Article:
LOS ANGELES — The U.S. Forest Service said Thursday it will permit agency helicopters to attack wildfires at night in Southern California, a significant policy shift that follows complaints about a 2009 blaze that became the largest in Los Angeles County history.

The night-flying program will begin modestly by next year with the use of a single helicopter, stationed in Angeles National Forest, where the 2009 Station Fire killed two firefighters, destroyed 89 homes and blackened 250 square miles.

After the huge blaze, the Forest Service was sharply criticized by residents who lost homes. Politicians clamored for changes, and government records opened questions about whether firefighting aircraft could have been ordered and deployed more quickly, including at night.

Tom Harbour, director of fire and aviation management for the Forest Service, said political pressure did not prompt the shift, which should have the helicopter in place no later than next June.

"This is a professional decision made by a professional organization after careful analysis and study of the pros and cons, the costs and the benefits," Harbour told The Associated Press in an interview.

The agency has long been reluctant to fly in darkness in rugged national forests for safety reasons. The Forest Service experimented with night flying against wildfires in the 1970s and early 1980s but abandoned it after a helicopter collision.

"There certainly are additional risks and additional expenses," said Harbour, adding that the program would be funded initially with $2 million that would go toward training, staff and equipment, including night-flying goggles. The helicopter will be operated by a contractor.

Some critics have suggested water-dropping helicopters could have slowed or extinguished the Station Fire on its first night, before it grew into an inferno.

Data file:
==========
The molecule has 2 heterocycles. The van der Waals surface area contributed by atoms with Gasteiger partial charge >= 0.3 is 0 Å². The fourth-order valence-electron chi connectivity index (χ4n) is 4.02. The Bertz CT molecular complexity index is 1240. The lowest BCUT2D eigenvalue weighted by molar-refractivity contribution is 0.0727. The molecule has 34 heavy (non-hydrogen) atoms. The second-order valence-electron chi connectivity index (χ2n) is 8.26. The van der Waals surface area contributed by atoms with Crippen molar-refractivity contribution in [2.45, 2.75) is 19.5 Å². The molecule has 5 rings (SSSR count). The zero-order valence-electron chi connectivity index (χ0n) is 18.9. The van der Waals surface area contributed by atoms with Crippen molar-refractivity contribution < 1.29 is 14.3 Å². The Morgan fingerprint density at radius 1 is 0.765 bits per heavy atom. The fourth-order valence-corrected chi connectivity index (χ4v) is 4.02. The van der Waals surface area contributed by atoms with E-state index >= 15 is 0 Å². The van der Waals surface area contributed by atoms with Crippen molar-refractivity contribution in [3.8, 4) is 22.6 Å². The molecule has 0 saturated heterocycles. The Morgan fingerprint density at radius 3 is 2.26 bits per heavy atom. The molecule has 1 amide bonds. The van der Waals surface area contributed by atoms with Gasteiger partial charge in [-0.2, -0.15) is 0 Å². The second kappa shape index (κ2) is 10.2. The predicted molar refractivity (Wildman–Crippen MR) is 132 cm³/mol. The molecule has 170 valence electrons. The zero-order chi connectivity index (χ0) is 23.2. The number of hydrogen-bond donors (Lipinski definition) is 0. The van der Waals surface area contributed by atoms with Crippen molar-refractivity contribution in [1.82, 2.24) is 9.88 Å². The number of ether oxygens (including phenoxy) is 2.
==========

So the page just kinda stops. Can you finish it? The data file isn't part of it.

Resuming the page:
A 2009 Forest Service review found the fire raged out of control because it jumped into inaccessible terrain, not because the agency scaled back firefighters or aircraft attacking the flames.

A U.S. Government Accountability Office report revealed conflicting accounts of why an air tanker was not summoned in the early hours of the blaze, but it noted that firefighting decisions are made under heavy pressure with imperfect information, and it acknowledged investigators had only limited ability to second-guess firefighters.

"Even less clear is whether, and to what extent, different decisions might have changed the outcome of the fire," the GAO report concluded.

The decision to use the helicopter was first announced by Sen. Dianne Feinstein, D-Calif., and area Reps. Adam Schiff, a Democrat, and Howard "Buck" McKeon, a Republican.

"This is long overdue but a welcome policy change by the Forest Service," Feinstein said in a statement. "Attacking fires from the air at night can bolster firefighting efforts because temperatures are cooler, humidity is higher and Santa Ana winds die down. "

Last year the Forest Service announced an agreement with local firefighters that made it easier to get water-dumping helicopters into the air at night over the fire-prone Angeles National Forest. The deal eliminated a requirement that homes or other structures must be in immediate danger for foresters to request help from the county's night-flying helicopters.

Water- and retardant-dumping aircraft rarely extinguish wildfires. That job falls to ground crews. Embers, brush and grasses on the forest floor can continue to burn even after a water or retardant drop.

Harbour stressed that the expansion into night flying will not guarantee that every wildfire is extinguished promptly, in all circumstances. He said studies suggested that night flights could be effective in about 30 percent of the wildfires likely to be faced in the region.

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